Longtime North Bay musician, teacher and father of five Jon Gonzales knows the value of community.
He sees it every month when he hosts HopMonk’s Songwriters in the Round series, which returns to the Sebastopol tavern on Wednesday, Jan. 18. And he saw it in the efforts of North Bay nonprofit organization Matrix Parent Network & Resource Center when his first son, Jasper, was born with a traumatic brain injury.
Gonzales’ musical life started when he moved to Sonoma County from his hometown of Bakersfield to attend Sonoma State University in 1993. “It’s so creative up here. It motivated me to play the guitar, start doing open mics and the like,” Gonzales says.
He graduated with a degree in English and began mixing a day job teaching with a nightlife playing upbeat folk pop songs around town. When Jasper was born in 2004, Gonzales put music on hold.
“I was really invested in my kids, raising a special needs child who was getting bigger,” Gonzales says. “But I still did a lot of music at home, just to be inwardly creative.”
After discovering the ukulele and teaming with local producer Michael Lindner, Gonzales reentered the musical community with the 2012 album
Water ‘n Whiskey and its 2015 follow-up, Hump.
The sound of his self-described “ukulele hook-folk” is hard to pin down, and Gonzales is deft at going from sunny pop jam to self-reflective ballad with ease. His next album is shaping up to be a stripped-down folk collection inspired by the artists he welcomes to the Songwriters in the Round events.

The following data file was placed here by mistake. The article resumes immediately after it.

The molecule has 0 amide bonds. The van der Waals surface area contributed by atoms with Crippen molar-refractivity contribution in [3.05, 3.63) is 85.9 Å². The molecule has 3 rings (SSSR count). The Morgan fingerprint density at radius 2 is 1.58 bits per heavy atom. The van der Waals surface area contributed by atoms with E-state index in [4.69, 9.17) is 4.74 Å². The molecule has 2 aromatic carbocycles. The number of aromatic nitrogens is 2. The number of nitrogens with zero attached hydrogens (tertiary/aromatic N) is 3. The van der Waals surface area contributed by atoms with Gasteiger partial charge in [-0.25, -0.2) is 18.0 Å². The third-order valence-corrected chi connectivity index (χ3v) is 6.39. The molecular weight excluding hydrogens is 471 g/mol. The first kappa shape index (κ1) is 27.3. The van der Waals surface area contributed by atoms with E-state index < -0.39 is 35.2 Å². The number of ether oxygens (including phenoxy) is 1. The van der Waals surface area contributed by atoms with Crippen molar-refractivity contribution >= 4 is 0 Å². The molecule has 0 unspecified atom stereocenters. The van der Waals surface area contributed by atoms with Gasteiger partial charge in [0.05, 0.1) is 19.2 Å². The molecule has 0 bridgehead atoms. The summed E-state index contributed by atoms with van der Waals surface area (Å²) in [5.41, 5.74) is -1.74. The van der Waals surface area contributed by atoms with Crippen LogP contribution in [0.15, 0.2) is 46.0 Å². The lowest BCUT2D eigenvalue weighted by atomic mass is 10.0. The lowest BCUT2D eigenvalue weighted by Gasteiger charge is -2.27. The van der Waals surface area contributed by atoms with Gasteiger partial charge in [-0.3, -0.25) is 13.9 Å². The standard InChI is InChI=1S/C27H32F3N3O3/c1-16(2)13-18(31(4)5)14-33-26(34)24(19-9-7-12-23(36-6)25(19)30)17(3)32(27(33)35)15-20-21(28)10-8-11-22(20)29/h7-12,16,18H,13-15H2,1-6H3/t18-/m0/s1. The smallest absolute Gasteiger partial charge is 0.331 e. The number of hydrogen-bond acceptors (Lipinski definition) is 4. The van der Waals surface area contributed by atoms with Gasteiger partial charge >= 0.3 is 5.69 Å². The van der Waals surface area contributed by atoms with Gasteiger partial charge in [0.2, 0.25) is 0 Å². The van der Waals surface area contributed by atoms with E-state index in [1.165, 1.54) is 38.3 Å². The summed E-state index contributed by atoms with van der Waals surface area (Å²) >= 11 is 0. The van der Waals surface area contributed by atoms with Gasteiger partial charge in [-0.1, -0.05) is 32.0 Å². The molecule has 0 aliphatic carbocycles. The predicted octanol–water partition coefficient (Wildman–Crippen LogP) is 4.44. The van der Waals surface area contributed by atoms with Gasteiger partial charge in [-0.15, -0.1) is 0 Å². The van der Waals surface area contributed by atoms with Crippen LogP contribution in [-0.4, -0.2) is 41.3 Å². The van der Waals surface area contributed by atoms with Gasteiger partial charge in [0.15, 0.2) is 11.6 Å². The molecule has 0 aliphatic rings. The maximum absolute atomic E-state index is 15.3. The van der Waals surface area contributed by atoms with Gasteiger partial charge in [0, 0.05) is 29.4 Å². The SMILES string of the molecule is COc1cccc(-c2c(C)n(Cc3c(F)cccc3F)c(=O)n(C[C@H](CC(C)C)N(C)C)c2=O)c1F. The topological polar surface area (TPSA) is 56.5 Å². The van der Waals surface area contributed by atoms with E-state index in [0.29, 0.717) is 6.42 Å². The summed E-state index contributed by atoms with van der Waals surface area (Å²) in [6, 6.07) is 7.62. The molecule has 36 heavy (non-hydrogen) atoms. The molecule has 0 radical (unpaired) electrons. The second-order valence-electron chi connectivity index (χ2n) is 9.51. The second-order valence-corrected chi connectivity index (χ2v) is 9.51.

“Between teaching and the ukulele, I have a large network of people and opportunities,” Gonzales says. And he always pays it forward.
“I’ve always gone full-force to be there any time there are benefits for kids with special needs,” he says.
In that vein, Gonzales performs with his string band at the Hops & Harmonies benefit for the Matrix Parent Network on Jan. 17 at the Lagunitas Brewing Company in Petaluma. The organization assisted Gonzales and his wife by providing the help of a couple of caretakers for Jasper.
In November 2014, Jasper died unexpectedly, an event that Gonzales says froze him creatively for over a year, yet the musician regained his motivation with the help of his friends.
“I met [folk singer] Bruce Cockburn last year,” Gonzales says. “And he said in times like now, when it feels dark politically or backwards civilly, the artists are relied upon. It’s important to keep going.”